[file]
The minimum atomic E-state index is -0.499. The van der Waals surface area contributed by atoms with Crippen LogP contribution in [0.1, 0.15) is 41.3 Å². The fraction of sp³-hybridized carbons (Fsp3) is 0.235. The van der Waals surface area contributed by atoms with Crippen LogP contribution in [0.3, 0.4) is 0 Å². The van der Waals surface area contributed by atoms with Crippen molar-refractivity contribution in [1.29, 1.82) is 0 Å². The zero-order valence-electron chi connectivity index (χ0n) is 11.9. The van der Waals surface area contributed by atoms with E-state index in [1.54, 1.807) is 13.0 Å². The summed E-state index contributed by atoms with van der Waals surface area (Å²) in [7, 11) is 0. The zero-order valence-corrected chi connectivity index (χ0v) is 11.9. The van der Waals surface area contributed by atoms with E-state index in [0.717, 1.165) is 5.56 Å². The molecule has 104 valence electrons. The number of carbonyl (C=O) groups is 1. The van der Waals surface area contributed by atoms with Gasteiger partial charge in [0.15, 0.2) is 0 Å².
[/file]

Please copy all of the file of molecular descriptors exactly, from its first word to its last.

The minimum atomic E-state index is -0.499. The van der Waals surface area contributed by atoms with Crippen LogP contribution in [0.1, 0.15) is 41.3 Å². The fraction of sp³-hybridized carbons (Fsp3) is 0.235. The van der Waals surface area contributed by atoms with Crippen LogP contribution in [0.3, 0.4) is 0 Å². The van der Waals surface area contributed by atoms with Crippen molar-refractivity contribution in [1.29, 1.82) is 0 Å². The zero-order valence-electron chi connectivity index (χ0n) is 11.9. The van der Waals surface area contributed by atoms with E-state index in [1.54, 1.807) is 13.0 Å². The summed E-state index contributed by atoms with van der Waals surface area (Å²) in [7, 11) is 0. The zero-order valence-corrected chi connectivity index (χ0v) is 11.9. The van der Waals surface area contributed by atoms with E-state index in [0.717, 1.165) is 5.56 Å². The molecule has 104 valence electrons. The number of carbonyl (C=O) groups is 1. The van der Waals surface area contributed by atoms with Gasteiger partial charge in [0.15, 0.2) is 0 Å².